Paying for a breast cancer drug for a Toronto woman with a small tumour would be unfair to people in similar circumstances who don't get their stories in the media, Health Minister Deb Matthews said Thursday.
"We cannot have a health system where the stories that land on the front page of the paper determine our health care policy," Matthews said in the Ontario legislature. "We must rely on the evidence.
"It would be unfair to those who do not get their stories on the front page if we were to give priority to those who do."
Ontario's health insurance program has deemed the tumour in Jill Anzarut's breast too small to qualify for the drug Herceptin, which costs about $40,000.
Anzarut learned Thursday afternoon that her appeal to get the drug had been denied.
"I was officially told my exceptional access claim was denied," said Anzarut.
The 35-year-old mother of two, said dealing with her diagnosis, chemotherapy and the bureaucracy has been "absolutely overwhelming."
Anzarut said she went to the media to fight on behalf of all women with breast cancer, not just herself.
"[Matthews] telling us that not everybody gets a chance to be heard by the media, that's why I'm doing this, because all of those other women who won't be heard," she said in an interview.
"I have not made this battle about me. I have made this battle about us, and that's women with breast cancer with small tumours."
Anzarut's tumour is a half-centimetre in diameter, but Ontario's health insurance will only cover the drug for tumours larger than one centimetre.
The opposition parties urged Matthews to put aside the rule book and give Anzarut the medication.
"Here's a woman faced with having to fight what can be a deadly disease, and at the same time she's fighting a bureaucracy, she's fighting the minister," said NDP Leader Andrea Horwath. "You have to step aside once in a while and look at these things from a more human perspective and have some compassion. This situation screams for that kind of compassion."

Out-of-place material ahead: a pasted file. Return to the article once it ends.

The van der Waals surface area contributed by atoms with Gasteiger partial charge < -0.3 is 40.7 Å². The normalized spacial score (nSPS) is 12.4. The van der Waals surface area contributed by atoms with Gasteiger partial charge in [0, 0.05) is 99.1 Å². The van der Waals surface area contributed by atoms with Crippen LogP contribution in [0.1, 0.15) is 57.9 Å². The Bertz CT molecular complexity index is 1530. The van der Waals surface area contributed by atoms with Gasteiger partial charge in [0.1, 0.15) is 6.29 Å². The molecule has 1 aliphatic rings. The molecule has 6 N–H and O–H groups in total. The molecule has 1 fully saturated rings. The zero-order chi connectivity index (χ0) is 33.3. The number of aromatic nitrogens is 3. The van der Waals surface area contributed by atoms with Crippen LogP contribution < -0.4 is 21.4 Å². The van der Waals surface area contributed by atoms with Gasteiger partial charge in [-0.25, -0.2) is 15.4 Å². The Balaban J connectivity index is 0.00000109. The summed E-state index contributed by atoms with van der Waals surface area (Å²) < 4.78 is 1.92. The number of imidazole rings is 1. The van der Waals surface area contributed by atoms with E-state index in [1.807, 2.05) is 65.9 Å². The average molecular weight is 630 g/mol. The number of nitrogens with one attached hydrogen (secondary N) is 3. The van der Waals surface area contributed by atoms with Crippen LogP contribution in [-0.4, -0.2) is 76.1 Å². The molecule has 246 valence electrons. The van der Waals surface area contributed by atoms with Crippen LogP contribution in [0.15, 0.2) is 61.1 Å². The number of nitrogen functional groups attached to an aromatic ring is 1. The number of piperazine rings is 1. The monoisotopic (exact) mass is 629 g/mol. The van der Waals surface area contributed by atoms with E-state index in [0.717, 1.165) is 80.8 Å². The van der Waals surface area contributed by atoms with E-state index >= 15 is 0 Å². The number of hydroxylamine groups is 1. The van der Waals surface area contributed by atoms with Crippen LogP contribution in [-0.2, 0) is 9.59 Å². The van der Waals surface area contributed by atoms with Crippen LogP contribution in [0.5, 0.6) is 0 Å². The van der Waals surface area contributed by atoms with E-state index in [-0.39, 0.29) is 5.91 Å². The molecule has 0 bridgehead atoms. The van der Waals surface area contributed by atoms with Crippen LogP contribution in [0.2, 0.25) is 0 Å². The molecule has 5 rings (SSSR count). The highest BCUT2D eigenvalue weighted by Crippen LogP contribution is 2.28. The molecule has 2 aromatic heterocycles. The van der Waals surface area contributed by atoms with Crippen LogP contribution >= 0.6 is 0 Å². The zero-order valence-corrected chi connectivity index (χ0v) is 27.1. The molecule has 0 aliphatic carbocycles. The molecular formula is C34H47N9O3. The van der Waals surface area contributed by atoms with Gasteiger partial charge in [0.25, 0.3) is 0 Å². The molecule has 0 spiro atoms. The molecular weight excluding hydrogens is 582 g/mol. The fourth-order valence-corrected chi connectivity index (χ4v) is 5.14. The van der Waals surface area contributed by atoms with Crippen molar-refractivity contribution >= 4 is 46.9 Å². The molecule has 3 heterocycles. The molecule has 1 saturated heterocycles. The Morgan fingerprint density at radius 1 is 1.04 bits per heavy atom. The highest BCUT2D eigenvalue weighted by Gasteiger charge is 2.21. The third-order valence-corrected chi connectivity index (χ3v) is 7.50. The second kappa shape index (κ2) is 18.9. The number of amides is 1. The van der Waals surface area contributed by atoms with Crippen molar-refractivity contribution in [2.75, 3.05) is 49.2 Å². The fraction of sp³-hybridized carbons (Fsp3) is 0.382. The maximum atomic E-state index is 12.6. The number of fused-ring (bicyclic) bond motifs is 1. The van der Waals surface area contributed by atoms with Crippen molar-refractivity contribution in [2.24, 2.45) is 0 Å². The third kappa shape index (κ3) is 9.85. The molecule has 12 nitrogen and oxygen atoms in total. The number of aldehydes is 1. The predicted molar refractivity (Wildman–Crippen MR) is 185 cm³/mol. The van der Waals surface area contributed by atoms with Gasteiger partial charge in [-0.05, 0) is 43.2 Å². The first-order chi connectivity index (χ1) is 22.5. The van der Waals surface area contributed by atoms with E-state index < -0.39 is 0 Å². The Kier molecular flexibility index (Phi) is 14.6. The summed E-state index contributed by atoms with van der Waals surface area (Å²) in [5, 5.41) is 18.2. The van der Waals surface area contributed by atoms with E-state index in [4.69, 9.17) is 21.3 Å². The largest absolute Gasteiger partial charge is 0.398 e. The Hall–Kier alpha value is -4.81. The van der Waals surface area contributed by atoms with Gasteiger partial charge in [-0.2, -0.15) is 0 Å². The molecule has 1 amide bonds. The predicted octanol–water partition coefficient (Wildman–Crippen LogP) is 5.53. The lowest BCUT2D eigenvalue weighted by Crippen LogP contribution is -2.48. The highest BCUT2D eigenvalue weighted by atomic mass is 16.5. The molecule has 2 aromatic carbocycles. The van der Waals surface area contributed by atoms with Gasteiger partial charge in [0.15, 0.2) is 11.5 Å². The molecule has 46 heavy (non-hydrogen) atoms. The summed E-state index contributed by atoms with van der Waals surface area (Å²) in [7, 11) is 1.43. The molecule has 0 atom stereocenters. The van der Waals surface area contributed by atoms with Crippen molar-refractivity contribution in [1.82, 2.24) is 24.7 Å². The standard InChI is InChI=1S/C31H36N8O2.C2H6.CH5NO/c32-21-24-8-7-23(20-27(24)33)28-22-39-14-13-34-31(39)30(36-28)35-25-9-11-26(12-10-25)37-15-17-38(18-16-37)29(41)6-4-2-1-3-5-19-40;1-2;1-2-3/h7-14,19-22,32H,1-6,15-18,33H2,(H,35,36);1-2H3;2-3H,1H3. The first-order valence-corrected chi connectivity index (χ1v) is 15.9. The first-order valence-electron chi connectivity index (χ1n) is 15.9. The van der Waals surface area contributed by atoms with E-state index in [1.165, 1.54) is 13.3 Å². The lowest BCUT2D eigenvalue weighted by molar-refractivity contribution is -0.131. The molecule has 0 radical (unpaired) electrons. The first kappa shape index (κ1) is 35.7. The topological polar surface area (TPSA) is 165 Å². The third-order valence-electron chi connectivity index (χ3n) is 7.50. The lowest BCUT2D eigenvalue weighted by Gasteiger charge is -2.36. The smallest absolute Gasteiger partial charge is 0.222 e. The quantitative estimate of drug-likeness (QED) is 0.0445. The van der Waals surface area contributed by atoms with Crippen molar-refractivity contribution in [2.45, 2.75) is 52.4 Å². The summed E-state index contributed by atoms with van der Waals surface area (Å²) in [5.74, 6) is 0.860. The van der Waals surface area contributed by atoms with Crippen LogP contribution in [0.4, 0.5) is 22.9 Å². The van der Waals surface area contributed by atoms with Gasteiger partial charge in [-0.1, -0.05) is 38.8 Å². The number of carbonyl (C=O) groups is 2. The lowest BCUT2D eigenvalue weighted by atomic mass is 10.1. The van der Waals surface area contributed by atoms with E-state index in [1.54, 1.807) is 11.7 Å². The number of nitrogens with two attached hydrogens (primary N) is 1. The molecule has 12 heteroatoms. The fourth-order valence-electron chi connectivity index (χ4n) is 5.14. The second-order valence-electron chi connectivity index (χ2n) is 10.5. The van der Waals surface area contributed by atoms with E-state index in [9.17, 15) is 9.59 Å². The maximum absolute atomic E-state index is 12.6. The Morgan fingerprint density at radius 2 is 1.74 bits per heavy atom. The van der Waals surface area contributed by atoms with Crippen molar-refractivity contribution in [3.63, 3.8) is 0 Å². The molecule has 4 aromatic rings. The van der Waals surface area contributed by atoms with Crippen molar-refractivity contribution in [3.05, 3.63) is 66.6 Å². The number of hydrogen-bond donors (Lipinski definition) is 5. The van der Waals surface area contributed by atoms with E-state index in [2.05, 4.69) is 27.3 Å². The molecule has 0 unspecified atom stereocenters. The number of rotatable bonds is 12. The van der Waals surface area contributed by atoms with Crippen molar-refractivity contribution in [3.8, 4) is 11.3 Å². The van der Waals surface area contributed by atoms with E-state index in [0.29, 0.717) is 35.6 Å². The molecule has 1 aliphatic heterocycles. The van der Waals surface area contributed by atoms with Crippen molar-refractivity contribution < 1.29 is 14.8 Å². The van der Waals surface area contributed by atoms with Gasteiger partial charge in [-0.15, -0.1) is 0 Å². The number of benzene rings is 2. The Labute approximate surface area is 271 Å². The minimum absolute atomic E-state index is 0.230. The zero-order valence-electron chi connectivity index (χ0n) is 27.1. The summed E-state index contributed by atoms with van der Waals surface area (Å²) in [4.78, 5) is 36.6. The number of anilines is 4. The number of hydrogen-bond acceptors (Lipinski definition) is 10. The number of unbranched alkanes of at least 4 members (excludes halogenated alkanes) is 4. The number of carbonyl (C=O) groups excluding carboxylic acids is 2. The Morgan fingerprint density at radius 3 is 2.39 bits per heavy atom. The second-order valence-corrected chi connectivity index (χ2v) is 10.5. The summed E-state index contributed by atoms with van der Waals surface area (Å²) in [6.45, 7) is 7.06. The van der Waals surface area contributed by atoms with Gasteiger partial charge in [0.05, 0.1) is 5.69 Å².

But Anzarut said she's not looking for special treatment.
"I don't think it's an issue of compassion," she said. "I think it's the minister [needing to] step in and say there's something unequal across this country. Is there a reason why Ontario is saying no and almost every other province is saying yes, she should have coverage?"
The Progressive Conservatives said the Liberal government should act now knowing Anzarut would likely have Herceptin covered if she lived in another province.
"If there are experts suggesting that Herceptin is useful for treatment of smaller tumours, then why wouldn't you cause inquiries to be made," said Opposition health critic Christine Elliott.
"It's not enough to say we have to wait for the scientific evidence."
Matthews said she'd like to talk with the federal government and other provinces about a national approval process for some medications so patients are treated the same across Canada.
"It varies from province to province, and I do think in a perfect world Canadians would be covered equally," she said.
"Certainly when it comes to drugs for rare diseases a national strategy is absolutely what we need to have."
Matthews said Anzarut and others with small tumours have other drug and treatment options, adding that it shouldn't politicians to deciding who gets a drug and who doesn't.
"It's not this particular drug or nothing," she said. "The question really is do we want to go back to the day when politicians decided what drugs were covered?"
The New Democrats noted the Liberal government put out a news release six years ago boasting it was making Herceptin available to breast cancer patients with small tumours.
"They put out a press release in 2005 saying this very drug would be available for the early stages of breast cancer," said Horwath. "Now it's a different story. Why does Jill have to fight both breast cancer and her government?"